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Teen Tech Tip of the Week #5: Trendalyzing 
Welcome back to the blog for a more challenging week. This week we are looking at some web applications that perform trend analysis.

This week's topic is an extremely useful tool that can take your research assignment to the next level. Trend analysis is a form of critical thinking that investigates the connections between patterns occurring simultaneously. For example, it would be interesting to see the correlation between life expectancy and income per person for different nations over time. Seeing correlations like this can lead you develop new and interesting topics for research papers. To do this, I list links for three different, but very powerful online applications.

Gapminder World Owned by Google, Gapminder World graphically presents a large amount of historical data for the development of countries around the world. Topics include population, economy, society, environment, health and more. Change the variables on the x- and y-axes to view a new data set. Click the play button below the graph to watch changes over time. Be sure to check out the Graph Menu for preset graphs.

EarthPulse National Geographic's vital statistic program allows you to compare side-by-side gradient maps of various topics including population density, consumer demand and natural resources. Be sure to check out the essay section.

Global Conservation Maps Powered by Google Fusion Tables, the Nature Conservancy's natural resource maps allows you to compare conservation maps around the globe. Check out the Maps link in the ribbon for featured maps.

This week's topic is meant to be a little more challenging. Check back with us next week for a bit of fun.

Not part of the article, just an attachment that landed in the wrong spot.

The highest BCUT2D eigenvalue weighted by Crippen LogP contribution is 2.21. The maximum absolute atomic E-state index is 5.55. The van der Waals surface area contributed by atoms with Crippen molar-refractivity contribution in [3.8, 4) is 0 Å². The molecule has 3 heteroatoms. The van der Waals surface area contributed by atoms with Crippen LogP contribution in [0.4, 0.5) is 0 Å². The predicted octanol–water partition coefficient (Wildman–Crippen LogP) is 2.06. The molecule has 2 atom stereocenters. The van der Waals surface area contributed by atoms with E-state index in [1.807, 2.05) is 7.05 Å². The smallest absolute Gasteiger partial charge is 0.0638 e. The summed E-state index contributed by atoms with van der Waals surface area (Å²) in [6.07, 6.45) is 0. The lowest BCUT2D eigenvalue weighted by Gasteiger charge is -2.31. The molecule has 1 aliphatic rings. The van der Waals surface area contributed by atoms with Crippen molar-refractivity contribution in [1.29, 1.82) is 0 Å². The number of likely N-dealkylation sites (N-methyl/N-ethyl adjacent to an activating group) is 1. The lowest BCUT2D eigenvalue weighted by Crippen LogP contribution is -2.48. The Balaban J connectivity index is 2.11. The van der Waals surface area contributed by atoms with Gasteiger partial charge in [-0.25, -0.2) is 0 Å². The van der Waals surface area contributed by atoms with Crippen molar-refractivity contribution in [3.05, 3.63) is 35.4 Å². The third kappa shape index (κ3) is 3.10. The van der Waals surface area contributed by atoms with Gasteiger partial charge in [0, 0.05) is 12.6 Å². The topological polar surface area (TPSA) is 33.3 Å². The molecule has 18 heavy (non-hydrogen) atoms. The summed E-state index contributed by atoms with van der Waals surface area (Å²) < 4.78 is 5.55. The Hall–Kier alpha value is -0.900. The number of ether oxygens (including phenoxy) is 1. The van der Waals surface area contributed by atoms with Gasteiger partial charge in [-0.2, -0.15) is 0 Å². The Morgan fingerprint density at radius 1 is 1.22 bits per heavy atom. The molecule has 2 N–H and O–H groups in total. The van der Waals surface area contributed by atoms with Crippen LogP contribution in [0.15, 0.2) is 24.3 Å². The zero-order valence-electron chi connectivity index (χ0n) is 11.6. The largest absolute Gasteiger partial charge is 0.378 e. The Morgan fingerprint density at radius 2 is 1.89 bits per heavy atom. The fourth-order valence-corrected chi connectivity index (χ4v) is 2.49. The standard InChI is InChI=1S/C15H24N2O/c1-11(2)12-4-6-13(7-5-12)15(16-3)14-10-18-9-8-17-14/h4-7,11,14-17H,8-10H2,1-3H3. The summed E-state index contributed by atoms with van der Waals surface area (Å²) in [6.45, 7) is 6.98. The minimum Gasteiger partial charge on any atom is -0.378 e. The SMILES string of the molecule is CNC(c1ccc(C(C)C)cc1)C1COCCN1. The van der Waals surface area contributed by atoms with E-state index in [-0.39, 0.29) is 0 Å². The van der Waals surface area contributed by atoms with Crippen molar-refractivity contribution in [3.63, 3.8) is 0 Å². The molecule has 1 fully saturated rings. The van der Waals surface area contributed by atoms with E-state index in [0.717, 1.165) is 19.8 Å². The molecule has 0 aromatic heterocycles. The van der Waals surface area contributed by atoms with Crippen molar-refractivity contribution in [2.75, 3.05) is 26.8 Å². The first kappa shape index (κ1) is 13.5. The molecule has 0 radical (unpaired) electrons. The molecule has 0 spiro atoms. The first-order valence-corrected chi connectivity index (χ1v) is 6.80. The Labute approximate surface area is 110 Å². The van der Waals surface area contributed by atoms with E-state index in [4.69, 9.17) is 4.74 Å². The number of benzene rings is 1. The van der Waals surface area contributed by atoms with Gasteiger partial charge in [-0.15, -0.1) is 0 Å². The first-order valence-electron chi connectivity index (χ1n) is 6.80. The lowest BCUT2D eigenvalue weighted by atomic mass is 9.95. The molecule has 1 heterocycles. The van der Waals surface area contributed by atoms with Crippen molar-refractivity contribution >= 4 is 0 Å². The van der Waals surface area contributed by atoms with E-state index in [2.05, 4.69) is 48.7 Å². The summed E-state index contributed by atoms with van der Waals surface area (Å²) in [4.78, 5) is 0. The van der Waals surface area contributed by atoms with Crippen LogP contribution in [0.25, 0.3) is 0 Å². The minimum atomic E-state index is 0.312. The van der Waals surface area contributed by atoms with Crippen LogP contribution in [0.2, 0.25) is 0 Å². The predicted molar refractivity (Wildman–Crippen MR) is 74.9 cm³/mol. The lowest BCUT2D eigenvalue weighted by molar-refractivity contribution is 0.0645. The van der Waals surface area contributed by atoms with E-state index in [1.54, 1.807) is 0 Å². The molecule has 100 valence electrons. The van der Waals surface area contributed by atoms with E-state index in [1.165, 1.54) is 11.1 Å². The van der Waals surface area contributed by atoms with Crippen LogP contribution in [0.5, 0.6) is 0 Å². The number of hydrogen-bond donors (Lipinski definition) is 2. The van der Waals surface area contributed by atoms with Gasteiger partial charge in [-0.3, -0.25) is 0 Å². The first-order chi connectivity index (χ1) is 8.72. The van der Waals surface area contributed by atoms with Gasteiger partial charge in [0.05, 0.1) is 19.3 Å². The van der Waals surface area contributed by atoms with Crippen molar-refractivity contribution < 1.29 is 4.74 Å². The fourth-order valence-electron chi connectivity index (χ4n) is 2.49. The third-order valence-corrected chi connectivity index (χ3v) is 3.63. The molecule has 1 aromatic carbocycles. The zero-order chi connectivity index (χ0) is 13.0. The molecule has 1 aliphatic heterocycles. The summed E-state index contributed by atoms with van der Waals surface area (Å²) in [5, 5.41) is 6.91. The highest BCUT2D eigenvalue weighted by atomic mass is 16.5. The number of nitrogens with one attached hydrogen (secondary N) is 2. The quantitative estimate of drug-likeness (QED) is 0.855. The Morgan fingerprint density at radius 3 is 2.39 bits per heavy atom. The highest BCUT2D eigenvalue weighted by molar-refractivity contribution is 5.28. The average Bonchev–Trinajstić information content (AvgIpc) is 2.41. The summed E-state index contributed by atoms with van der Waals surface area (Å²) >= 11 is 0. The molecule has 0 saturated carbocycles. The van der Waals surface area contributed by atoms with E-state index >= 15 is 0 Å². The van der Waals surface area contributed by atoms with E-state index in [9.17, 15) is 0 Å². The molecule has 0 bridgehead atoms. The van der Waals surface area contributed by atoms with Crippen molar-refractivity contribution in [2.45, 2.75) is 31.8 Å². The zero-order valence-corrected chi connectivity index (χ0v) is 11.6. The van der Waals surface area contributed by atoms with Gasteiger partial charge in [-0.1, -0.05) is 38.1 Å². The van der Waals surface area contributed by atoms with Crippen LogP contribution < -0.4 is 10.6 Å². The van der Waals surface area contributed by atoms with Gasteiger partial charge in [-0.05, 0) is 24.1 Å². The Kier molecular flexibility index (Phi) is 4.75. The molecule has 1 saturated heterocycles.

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Teen Tech Tip of The Week #4: Free-Use Images 
Welcome back. We hope that you enjoyed a bit of fun with last week's leaf peeping apps. This week's tip shows you where you can get some freely-usable photos and images, like this one from the Apollo 17 mission to the moon.

Images can say quite a bit and can really help to deliver the message on a presentation. It is important to realize that not every image that you find on the web is freely available. Most images are protected under copyright, and the use of these images without permission is illegal. This includes images that you may find on Google Images, Flikr, tumblr., etc.

There are dozens of websites dedicated to freely accessible images and other media that are perfectly legal. Below, I have included a short list, and each site allows browsing and searching for images. Often times, images from these sites are at a higher resolution than ones that you may copy-paste from online.

Wiki Commons
Life Magazine Images Archive from Google
Library of Congress Digital Image Archive
Wikipedia Here you will find a full list of other public domain image repositories.